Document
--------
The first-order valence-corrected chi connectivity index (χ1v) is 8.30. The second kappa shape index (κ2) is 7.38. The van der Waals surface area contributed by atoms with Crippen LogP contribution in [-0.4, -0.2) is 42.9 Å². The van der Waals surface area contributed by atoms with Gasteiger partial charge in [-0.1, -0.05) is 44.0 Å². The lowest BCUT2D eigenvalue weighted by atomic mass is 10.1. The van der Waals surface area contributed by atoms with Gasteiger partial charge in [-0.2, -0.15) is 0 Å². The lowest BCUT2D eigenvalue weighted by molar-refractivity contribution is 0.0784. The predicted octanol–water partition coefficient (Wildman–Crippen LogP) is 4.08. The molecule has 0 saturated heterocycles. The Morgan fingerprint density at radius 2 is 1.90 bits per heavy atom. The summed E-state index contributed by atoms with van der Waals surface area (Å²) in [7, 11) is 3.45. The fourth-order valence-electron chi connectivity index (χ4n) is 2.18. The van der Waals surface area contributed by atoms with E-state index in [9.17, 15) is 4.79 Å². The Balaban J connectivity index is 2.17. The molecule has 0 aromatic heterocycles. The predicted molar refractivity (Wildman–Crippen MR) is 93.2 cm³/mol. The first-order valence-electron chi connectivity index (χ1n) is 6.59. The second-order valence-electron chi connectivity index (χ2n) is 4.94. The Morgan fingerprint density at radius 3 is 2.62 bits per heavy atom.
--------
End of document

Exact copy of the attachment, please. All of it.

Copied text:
The first-order valence-corrected chi connectivity index (χ1v) is 8.30. The second kappa shape index (κ2) is 7.38. The van der Waals surface area contributed by atoms with Crippen LogP contribution in [-0.4, -0.2) is 42.9 Å². The van der Waals surface area contributed by atoms with Gasteiger partial charge in [-0.1, -0.05) is 44.0 Å². The lowest BCUT2D eigenvalue weighted by atomic mass is 10.1. The van der Waals surface area contributed by atoms with Gasteiger partial charge in [-0.2, -0.15) is 0 Å². The lowest BCUT2D eigenvalue weighted by molar-refractivity contribution is 0.0784. The predicted octanol–water partition coefficient (Wildman–Crippen LogP) is 4.08. The molecule has 0 saturated heterocycles. The Morgan fingerprint density at radius 2 is 1.90 bits per heavy atom. The summed E-state index contributed by atoms with van der Waals surface area (Å²) in [7, 11) is 3.45. The fourth-order valence-electron chi connectivity index (χ4n) is 2.18. The van der Waals surface area contributed by atoms with E-state index in [9.17, 15) is 4.79 Å². The Balaban J connectivity index is 2.17. The molecule has 0 aromatic heterocycles. The predicted molar refractivity (Wildman–Crippen MR) is 93.2 cm³/mol. The first-order valence-electron chi connectivity index (χ1n) is 6.59. The second-order valence-electron chi connectivity index (χ2n) is 4.94. The Morgan fingerprint density at radius 3 is 2.62 bits per heavy atom.